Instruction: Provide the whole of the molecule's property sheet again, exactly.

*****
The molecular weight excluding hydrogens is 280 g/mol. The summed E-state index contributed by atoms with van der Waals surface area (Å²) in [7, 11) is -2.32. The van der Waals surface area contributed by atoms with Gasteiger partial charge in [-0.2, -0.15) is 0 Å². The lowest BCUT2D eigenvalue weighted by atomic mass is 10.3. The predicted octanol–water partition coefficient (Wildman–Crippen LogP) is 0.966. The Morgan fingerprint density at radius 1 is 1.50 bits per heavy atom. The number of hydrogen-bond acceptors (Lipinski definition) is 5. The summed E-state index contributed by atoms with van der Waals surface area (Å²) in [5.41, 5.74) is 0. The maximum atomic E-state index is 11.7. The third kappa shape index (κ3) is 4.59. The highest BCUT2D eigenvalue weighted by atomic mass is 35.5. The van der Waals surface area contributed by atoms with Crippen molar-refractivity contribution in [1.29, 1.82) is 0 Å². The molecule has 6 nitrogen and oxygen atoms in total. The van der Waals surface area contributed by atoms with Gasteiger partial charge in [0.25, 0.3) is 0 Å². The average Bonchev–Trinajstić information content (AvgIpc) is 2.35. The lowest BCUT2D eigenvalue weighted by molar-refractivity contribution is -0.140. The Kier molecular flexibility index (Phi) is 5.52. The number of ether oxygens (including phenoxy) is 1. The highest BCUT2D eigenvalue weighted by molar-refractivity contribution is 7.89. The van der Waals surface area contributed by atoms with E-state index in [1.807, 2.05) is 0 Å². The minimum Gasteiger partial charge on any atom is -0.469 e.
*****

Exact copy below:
The molecular weight excluding hydrogens is 280 g/mol. The summed E-state index contributed by atoms with van der Waals surface area (Å²) in [7, 11) is -2.32. The van der Waals surface area contributed by atoms with Gasteiger partial charge in [-0.2, -0.15) is 0 Å². The lowest BCUT2D eigenvalue weighted by atomic mass is 10.3. The predicted octanol–water partition coefficient (Wildman–Crippen LogP) is 0.966. The Morgan fingerprint density at radius 1 is 1.50 bits per heavy atom. The number of hydrogen-bond acceptors (Lipinski definition) is 5. The summed E-state index contributed by atoms with van der Waals surface area (Å²) in [5.41, 5.74) is 0. The maximum atomic E-state index is 11.7. The third kappa shape index (κ3) is 4.59. The highest BCUT2D eigenvalue weighted by atomic mass is 35.5. The van der Waals surface area contributed by atoms with Crippen molar-refractivity contribution in [1.29, 1.82) is 0 Å². The molecule has 6 nitrogen and oxygen atoms in total. The van der Waals surface area contributed by atoms with Gasteiger partial charge in [0.25, 0.3) is 0 Å². The average Bonchev–Trinajstić information content (AvgIpc) is 2.35. The lowest BCUT2D eigenvalue weighted by molar-refractivity contribution is -0.140. The Kier molecular flexibility index (Phi) is 5.52. The number of ether oxygens (including phenoxy) is 1. The highest BCUT2D eigenvalue weighted by molar-refractivity contribution is 7.89. The van der Waals surface area contributed by atoms with E-state index in [1.807, 2.05) is 0 Å². The minimum Gasteiger partial charge on any atom is -0.469 e.